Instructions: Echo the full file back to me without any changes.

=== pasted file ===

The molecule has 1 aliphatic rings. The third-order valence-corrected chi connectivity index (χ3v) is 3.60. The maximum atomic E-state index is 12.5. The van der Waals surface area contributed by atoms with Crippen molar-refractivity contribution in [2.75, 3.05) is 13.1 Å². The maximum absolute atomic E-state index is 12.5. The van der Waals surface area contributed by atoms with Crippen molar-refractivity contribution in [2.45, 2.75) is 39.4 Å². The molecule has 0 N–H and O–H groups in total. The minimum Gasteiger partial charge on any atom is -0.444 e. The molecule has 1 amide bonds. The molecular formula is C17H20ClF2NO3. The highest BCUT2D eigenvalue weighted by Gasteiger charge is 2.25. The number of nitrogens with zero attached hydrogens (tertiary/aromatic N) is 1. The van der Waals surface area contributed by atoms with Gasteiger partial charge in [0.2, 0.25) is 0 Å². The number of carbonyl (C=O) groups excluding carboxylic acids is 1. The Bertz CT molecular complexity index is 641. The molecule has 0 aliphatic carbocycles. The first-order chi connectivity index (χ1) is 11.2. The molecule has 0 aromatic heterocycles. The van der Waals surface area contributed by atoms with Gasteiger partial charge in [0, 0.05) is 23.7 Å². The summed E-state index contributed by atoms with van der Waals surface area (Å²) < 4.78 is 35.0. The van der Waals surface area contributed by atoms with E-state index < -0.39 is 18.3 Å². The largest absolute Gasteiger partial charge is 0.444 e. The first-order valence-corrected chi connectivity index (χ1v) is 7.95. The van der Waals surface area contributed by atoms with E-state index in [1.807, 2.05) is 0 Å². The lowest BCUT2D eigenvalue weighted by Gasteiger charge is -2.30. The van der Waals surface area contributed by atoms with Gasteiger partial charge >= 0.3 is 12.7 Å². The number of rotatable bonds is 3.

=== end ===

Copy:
The molecule has 1 aliphatic rings. The third-order valence-corrected chi connectivity index (χ3v) is 3.60. The maximum atomic E-state index is 12.5. The van der Waals surface area contributed by atoms with Crippen molar-refractivity contribution in [2.75, 3.05) is 13.1 Å². The maximum absolute atomic E-state index is 12.5. The van der Waals surface area contributed by atoms with Crippen molar-refractivity contribution in [2.45, 2.75) is 39.4 Å². The molecule has 0 N–H and O–H groups in total. The minimum Gasteiger partial charge on any atom is -0.444 e. The molecule has 1 amide bonds. The molecular formula is C17H20ClF2NO3. The highest BCUT2D eigenvalue weighted by Gasteiger charge is 2.25. The number of nitrogens with zero attached hydrogens (tertiary/aromatic N) is 1. The van der Waals surface area contributed by atoms with Gasteiger partial charge in [0.2, 0.25) is 0 Å². The number of carbonyl (C=O) groups excluding carboxylic acids is 1. The Bertz CT molecular complexity index is 641. The molecule has 0 aliphatic carbocycles. The first-order chi connectivity index (χ1) is 11.2. The molecule has 0 aromatic heterocycles. The van der Waals surface area contributed by atoms with Gasteiger partial charge in [0, 0.05) is 23.7 Å². The summed E-state index contributed by atoms with van der Waals surface area (Å²) < 4.78 is 35.0. The van der Waals surface area contributed by atoms with E-state index < -0.39 is 18.3 Å². The largest absolute Gasteiger partial charge is 0.444 e. The first-order valence-corrected chi connectivity index (χ1v) is 7.95. The van der Waals surface area contributed by atoms with E-state index in [1.807, 2.05) is 0 Å². The lowest BCUT2D eigenvalue weighted by Gasteiger charge is -2.30. The van der Waals surface area contributed by atoms with Gasteiger partial charge >= 0.3 is 12.7 Å². The number of rotatable bonds is 3.